Once every seven years, there is one topic that trumps all others in Brussels: money. How much money should member states put into the overall European Union budget? What kinds of activities should it finance? And, importantly, how much should go back to each member?
Credit goes to the European Commission this time around, as it took the debate on the next multiannual financial framework to the public arena, arguing that policy choices must come before horse-trading. And, notably, that the money must produce European added value.
With Brexit adding further constraints on the budget, there is no shortfall of challenges: energy, defence, borders, cohesion, agriculture and competitiveness are all high priorities. However, at Europe’s universities we know that investment in research and education not only brings the highest European added value, it is also the most effective long-term, future-oriented commitment that the EU can make towards its citizens.
As a university leader and President of the European University Association, I witness every day the positive impact of European support to research, innovation and education. This kind of spending means, first and foremost, investing in people - in particular, Europe’s youth. It is the sine qua non condition to fulfil the ambition of turning the European Union into a world leader in innovation-driven growth and competitiveness.
What we do, ultimately, when investing together, is empower our societies to tackle common challenges and reach shared objectives regarding competitive innovation, societal growth, job creation, environmental protection and social inclusion.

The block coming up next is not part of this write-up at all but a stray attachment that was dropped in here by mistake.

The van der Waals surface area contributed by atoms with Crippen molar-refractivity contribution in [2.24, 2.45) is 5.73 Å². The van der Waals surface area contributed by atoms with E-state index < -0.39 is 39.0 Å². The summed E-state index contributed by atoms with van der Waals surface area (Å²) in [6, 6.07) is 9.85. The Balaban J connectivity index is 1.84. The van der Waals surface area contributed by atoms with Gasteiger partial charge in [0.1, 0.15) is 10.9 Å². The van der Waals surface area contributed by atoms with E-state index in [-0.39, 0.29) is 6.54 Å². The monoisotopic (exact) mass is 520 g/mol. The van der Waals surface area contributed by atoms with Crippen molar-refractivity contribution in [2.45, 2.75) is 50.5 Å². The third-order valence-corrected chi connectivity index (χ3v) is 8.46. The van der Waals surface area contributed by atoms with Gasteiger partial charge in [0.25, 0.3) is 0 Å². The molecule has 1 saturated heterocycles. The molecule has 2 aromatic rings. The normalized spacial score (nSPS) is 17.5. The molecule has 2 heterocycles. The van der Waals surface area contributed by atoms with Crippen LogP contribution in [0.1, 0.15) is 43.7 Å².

It is also about efficiency. Research and innovation are a European public good. Investing in them creates synergies, economies of scale and a very high return. We know that every euro invested in research and innovation generates on average €13 in value added for business.
"As the multiannual financial framework is being designed, the university sector suggests doubling investment to boost Europe’s competitiveness and sustainability"
Today, European research funding fails to support up to 75 per cent of the excellent ideas that are brought forward. Just think how much return on investment we could generate if we funded them all. However, we lack the money at the EU level and the mechanisms at the national level to support such ideas, in particular when they are developed by international project teams. This is unsustainable and not in Europe’s best interest.
Furthermore, investing in research and education reinforces European awareness and identity through transnational collaboration and mobility. The EU’s Horizon 2020 and Erasmus+ are unique in this respect and even more funding should go to the next generation of programmes.
Plus, investing in education, research and innovation is Europe’s best foreign policy instrument. Beyond academic exchanges, what we have developed, and must further strengthen, is a reliable space for dialogue with partners around the world. Not only do we tackle global challenges, we create concrete ties enabling scientists, students and innovators to work across borders, embedded in the quest for excellence and personal development.
For all these reasons, it is time for the member states to significantly step up their commitment to European research and education. As the multiannual financial framework is being designed, the university sector suggests doubling investment to boost Europe’s competitiveness and sustainability. Europe’s leaders need to consider this and remember that universities have the potential to become a treasure chest of European added value.